Washington Weekly
Mar. 30, 2015

Last Week

The House managed to pass two big bills with minimal infighting amongst the majority. All but 17 Republicans ended up voting for final passage for the budget resolution, a margin of ten, considered a victory for the Speaker. The budget resolution does not go to the President to be signed into law, but it sets firm spending caps that Congress must adhere to as it works to pass individual appropriations for the federal government. In addition, the House passed a permanent fix to the Sustainable Growth Rate, which is the formula that the government uses to reimburse physicians who treat Medicare patients. While only pegged to Medicare, it serves as the reimbursement rate used by insurers for all medical care and treatments.

The Senate undertook their annual "vote-a-rama," where any senator could offer a vote on amendment to the budget. The Senate voted on 42 amendments on issues as diverse as Iran sanctions to accommodations to pregnant women to protecting highway funds of states refusing to submit EPA coal regulation implementation plans. In addition, they cleared several nominees and noncontroversial bills. More

This Week

The House and Senate are in recess.More

Item of Interest

Last week, after months of negotiating and drafting, Congressman Jason Chaffetz (R-UT) introduced the Remote Transaction Parity Act. The legislation would finally level the playing field between brick-and-mortar sellers such as ASA's members and those that sell online only and avoid remitting and paying sales tax. Because this legislation is so new, members of the House are not likely to be aware of it, especially since they'll be out of Washington until April 13. This is a prime example of why it will be so important for leaders in ASA's that are coming to Washington in two weeks at ASA's Annual Legislative Fly-in, to educate policymakers on this legislation.More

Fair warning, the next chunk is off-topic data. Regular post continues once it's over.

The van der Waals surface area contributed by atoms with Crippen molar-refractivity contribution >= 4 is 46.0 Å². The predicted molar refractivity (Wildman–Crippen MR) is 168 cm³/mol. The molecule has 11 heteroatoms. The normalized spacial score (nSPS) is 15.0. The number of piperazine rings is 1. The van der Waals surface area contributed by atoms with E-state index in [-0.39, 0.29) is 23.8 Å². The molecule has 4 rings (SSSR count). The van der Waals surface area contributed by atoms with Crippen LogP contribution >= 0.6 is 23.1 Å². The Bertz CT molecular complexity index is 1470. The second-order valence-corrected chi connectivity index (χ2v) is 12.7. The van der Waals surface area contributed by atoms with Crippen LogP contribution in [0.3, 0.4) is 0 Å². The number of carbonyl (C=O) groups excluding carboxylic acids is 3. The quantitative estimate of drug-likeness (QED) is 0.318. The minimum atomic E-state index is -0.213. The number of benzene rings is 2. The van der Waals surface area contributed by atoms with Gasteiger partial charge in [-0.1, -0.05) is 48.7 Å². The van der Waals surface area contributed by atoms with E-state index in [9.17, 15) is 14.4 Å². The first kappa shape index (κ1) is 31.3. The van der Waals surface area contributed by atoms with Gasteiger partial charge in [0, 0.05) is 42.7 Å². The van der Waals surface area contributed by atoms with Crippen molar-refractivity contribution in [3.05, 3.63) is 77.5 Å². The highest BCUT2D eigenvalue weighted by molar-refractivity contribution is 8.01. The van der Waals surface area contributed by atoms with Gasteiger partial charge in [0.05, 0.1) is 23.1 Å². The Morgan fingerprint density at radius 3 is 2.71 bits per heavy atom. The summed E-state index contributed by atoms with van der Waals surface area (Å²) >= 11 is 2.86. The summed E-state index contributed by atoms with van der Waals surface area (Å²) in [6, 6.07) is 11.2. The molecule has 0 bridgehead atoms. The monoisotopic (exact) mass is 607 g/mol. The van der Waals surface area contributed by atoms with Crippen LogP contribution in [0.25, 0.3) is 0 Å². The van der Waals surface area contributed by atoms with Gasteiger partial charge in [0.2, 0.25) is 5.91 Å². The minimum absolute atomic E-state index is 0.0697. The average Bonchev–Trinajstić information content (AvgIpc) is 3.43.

Vote-a-Rama Presents Political Peril for Vulnerable Incumbents
Roll Call
Senators aren’t making law as they complete work on the budget resolution, but for those facing the voters in 2016, the affair is riddled with political landmines, often set deliberately by the other party. Of the 34 senators up for re-election in 2016, 24 are Republicans, several in highly competitive swing states. Just two Democratic incumbents are running in competitive states. Democrats need a net gain of five seats to secure the majority.More

How Boehner, Pelosi Surprised Everyone with a $200 Billion Deal
The Hill
A few days after the chaos of a failed vote to fund the Department of Homeland Security, Speaker John Boehner asked for a meeting, alone, with House Democratic Leader Nancy Pelosi. Compromise was on his mind. With automatic cuts to doctors under Medicare set to take effect at the end of March, Boehner, R-Ohio, wanted to explore the possibility of a deal that would end the Sustainable Growth Rate, and with it a problem that has dogged Congress for nearly two decades.More

Loaded Transportation Agenda Could Easily be Derailed
There's a laundry list of things transportation lawmakers want to get done in 2015, but they could easily be stymied by old foes, primarily a lack of money and partisan wrangling ahead of the 2016 presidential election. Lawmakers from both chambers face a to-do list that includes major legislation affecting just about every mode: aviation, passenger and freight rail, highways, bridges, transit and water resources. More

GOP's Competing Priorities Exposed in Budget Brawl
The Hill
Republicans have long liked to say that they're hawkish on both defending the nation and balancing budgets. That sentiment has faced its biggest test in years over recently, as GOP lawmakers sparred over a comparatively small sliver of war funding in congressional budget debates. More